This second case (b) is better, as strings for #include directiv es are already a special case (no escape processing, etc.), so should not the # operator also be special for #include directives?Response
The Committee reasserts that the grammar and/or semantics of preprocessing as they appear in the standard are as intended. We are attaching a copy of the previous response to this item from David F. Prosser (Editor of the standard). The Committee endorses the substance of this response, which follows: The rules in subclause 126.96.36.199 regarding \ were discussed in the Committee and the result is as intended. The Committee's charter was to standardize prior art where such was clear, and the behavior of those C preprocessing phases that allowed tokens such as \ left them alone, even when inserting them into strings. However, the Committee also had license to fix or add to the language where it was judged to be deficient. Since none of the existing stringizing preprocessing phases correctly handled string literals and certain character constants, the special rules for these were chosen. Subclause 6.8.3's examples (page 92, lines 4-33) include a \ that is outside of a string literal or character constant. If the rules were to be modified along the lines of your proposal, the intended effect would not happen. One of the main points in your argument is that uncontained \s are only critical in path names that use \ as a special characte r, and that this is only needed when #include filenames are constru cted via macro replacement. I agree that the current rules do allow this sort of use without too much trouble, but I don't see this as being a main motivation for this feature. By default, the rules for stringizing were that the original spelling of the invocation argument is placed into a string literal. The only exceptions made to this were those that were valid C tokens that could not be simply inserted between a pair of "s. The rules for \ and " within string literals and character constants were derived from that need only. Furthermore, a lone \ is a preprocessing token due to the ``some other character'' rule of the syntax from subclause 6.1. This would be the only place where special constraints were placed on one of this type of preprocessing token.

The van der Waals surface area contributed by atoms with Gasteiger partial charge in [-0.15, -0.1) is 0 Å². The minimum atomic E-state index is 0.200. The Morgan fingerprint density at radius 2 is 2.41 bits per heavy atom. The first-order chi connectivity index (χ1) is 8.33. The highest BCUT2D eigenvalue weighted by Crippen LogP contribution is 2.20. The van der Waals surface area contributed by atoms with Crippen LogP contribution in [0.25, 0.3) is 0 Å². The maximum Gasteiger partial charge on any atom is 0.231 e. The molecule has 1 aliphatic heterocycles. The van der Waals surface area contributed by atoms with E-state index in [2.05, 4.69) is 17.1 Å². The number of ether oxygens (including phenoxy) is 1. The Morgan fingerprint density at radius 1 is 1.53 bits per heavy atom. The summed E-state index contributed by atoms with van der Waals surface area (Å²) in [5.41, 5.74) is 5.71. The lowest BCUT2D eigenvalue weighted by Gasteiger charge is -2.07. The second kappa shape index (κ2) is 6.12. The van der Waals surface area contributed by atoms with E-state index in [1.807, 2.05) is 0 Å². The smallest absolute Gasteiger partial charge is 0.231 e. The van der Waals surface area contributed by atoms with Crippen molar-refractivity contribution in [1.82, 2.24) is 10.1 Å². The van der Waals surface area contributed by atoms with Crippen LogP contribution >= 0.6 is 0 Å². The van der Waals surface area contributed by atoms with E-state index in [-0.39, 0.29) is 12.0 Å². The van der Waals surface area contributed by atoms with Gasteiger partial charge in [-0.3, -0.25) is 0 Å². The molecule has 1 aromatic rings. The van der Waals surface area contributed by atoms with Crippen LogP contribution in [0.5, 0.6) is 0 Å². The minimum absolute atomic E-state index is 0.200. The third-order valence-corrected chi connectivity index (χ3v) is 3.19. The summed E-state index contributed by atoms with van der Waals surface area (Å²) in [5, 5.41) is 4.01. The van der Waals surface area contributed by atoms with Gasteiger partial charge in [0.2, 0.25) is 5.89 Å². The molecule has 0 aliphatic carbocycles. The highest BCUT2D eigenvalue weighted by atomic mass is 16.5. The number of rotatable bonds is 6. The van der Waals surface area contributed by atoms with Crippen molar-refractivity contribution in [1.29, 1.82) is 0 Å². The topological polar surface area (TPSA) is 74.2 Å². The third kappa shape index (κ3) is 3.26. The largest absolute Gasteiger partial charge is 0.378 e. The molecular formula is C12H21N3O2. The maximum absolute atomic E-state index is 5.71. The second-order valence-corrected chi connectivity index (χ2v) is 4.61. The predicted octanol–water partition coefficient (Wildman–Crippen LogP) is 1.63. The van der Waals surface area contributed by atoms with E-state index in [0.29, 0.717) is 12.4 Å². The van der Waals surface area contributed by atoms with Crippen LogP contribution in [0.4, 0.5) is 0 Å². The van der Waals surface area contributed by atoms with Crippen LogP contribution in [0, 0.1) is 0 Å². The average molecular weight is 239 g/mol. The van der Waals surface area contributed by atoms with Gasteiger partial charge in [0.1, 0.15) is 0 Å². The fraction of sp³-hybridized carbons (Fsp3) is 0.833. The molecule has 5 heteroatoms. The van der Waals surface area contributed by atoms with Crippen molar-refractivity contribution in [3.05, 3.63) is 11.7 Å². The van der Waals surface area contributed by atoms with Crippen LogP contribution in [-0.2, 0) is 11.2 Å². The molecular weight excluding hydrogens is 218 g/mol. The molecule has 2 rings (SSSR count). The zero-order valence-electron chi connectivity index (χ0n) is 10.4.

Finally, solution b) of your discussion involves context-dependent rules for the stringizing operation. While there is a minor context dependency regarding macro replacement and the defined unary operator on #if and #elif directive lines, this is the only context dependency in the whole set of macro replacement rules. Moreover, this dependency is at the topmost level only. Solution b) would require a flag noting whether the result of the replacement was to be used within a #include directive. Therefore, the same macro invocation would produce different results at different invocations. (At the least, debugging and/or testing of a tricky macroized #include directive would be more difficult.)
In conclusion, to the best of my knowledge, the Committee wants to keep the behavior here as currently described, and made this choice intentionally.Previous Defect Report < - > Next Defect Report